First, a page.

Welcome to Your Week in Asia.
At long last, Japan’s ill-starred Summer Olympics kick off this week, with baseball and softball games starting Wednesday. Spectators may be scarce for the subsequent opening ceremony, but politicians, including Prime Minister Yoshihide Suga, U.S. first lady Jill Biden, South Korean President Moon Jae-in and French President Emmanuel Macron will put in appearances.
U.S. Deputy Secretary of State Wendy Sherman arrives in Asia for a weeklong tour that will take her to Japan, South Korea, Mongolia. In Tokyo, she will join her Japanese and South Korean counterparts to discuss North Korea, climate change, global health and other security issues.
Time for the Taylors
Former American Green Beret Michael Taylor and his son Peter are due in a Tokyo court to receive their sentences for helping former Nissan Motor Chairman Carlos Ghosn flee Japan and evade trial in 2019.
Prosecutors are seeking prison terms of two years and 10 months for Michael Taylor and two years and six months for Peter. The two were extradited by the U.S. in March. Both have pleaded guilty and have said they regret their actions.
Feasting with care
Muslims in Southeast Asia celebrate the festival of Eid al-Adha, or the Feast of Sacrifice, a day ahead of their peers in South Asia. The festival comes as many countries in both regions continue to struggle with COVID-19, with authorities urging people to maintain social distancing and wear masks during public celebrations.
Summer surge: Although daily infections in India have dropped to fewer than 50,000 from a peak of over 400,000 in May, experts warn the number could rise again in August. The Hindu-majority country is home to the world’s third-largest Muslim population, behind Indonesia and Pakistan.
Brisbane reaches for the rings
The International Olympic Committee is expected to confirm Brisbane as the host of the 2032 Summer Games after the body's executive board earlier named the Australian city as the "preferred bidder."
Indonesia, Qatar, China and Hungary had also submitted bids in a process that has raised questions about John Coates' dual role as vice president of the IOC and president of the Australian Olympic Committee. The IOC has said Coates recused himself from discussions about Brisbane.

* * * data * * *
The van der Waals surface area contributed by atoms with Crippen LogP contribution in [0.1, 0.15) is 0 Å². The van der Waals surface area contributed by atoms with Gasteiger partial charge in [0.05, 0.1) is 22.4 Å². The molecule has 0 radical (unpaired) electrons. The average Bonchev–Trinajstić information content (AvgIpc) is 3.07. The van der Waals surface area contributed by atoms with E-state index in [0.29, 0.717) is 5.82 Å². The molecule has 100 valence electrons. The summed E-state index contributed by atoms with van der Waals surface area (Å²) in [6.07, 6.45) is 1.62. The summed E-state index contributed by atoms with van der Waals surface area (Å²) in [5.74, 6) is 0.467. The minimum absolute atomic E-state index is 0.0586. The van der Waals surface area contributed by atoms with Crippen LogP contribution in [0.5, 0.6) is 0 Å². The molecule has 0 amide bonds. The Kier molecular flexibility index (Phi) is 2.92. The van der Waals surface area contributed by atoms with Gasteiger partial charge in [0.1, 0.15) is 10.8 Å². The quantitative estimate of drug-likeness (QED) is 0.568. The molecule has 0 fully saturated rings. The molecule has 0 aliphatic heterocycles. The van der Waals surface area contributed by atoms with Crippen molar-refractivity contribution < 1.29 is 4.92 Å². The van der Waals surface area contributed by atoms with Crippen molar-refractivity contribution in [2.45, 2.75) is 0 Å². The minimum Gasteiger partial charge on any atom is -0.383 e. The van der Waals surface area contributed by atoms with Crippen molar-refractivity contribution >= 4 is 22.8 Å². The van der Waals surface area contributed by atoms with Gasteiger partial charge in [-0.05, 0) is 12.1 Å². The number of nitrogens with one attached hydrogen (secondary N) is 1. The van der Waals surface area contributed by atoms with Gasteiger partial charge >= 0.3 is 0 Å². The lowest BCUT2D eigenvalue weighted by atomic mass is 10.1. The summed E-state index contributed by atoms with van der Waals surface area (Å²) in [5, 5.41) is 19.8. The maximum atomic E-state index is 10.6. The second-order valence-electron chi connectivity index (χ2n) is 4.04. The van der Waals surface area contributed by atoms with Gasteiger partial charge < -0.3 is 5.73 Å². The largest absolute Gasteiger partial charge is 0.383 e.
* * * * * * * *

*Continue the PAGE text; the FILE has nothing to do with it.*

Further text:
Too much information?
Hong Kong lawmakers will begin debate on amendments to the city's privacy laws to give regulators vast powers to curb what the authorities describe as "rampant doxxing activities," as the authorities further tighten access to information in response to moves by activists to post the personal information of police officers and government officials during anti-government protests in 2019.
A trade group representing Google, Facebook, Twitter and other global internet platforms has warned that the draft bill would put their local staff in legal jeopardy and could prompt them to stop investing or operating in the city.
Reckoning for train station violence
A Hong Kong court will sentence seven men found guilty of involvement in a 2019 attack on pro-democracy protest supporters and passersby at a suburban train station. The incident at Yuen Long Station left dozens hospitalized and shook public confidence in the police due to the force's slow response to emergency calls and failure to take action at the time.
Some of those injured in the incident await trial on charges of rioting while a journalist who investigated the event was fined 6,000 Hong Kong dollars ($772) after being found guilty of improperly accessing the city's license-plate database.
Carbon and steel
Executives from South Korea's largest steelmaker may address the company's plans to cope with the European Green Deal when it posts second-quarter earnings. The European Union's planned tariffs on carbon-intensive products such as steel and cement from countries with looser environmental regulations, announced last week, pose a threat to POSCO's shipments to the continent.
Counting flags and rings
The Olympic Games opening ceremony usually serves as a cultural and political showcase for the host country. But like much of the rest of Japan’s Olympic effort, plans for the kickoff event have faced many setbacks, including the resignation of three directors due to scandal.
Tokyo’s 68,000-seat National Stadium, built at a reported cost of $2.7 billion, will be mostly empty during the ceremony. Athlete attendance for the Parade of Nations is uncertain, with many teams likely choosing not to march to reduce infection risks. Blue Impulse, the Japan Air Self-Defense Force’s aerobatic squadron, will fly over the stadium, drawing Olympic rings in the sky.
In Foxconn's driveway
Attention will be on Foxconn Chairman Young Liu as he answers shareholders’ questions at the key iPhone assembler's annual general meeting in Taipei, and offers his outlook on business prospects for the second half of the year. He is expected to give an update on the company's growing electric vehicle business.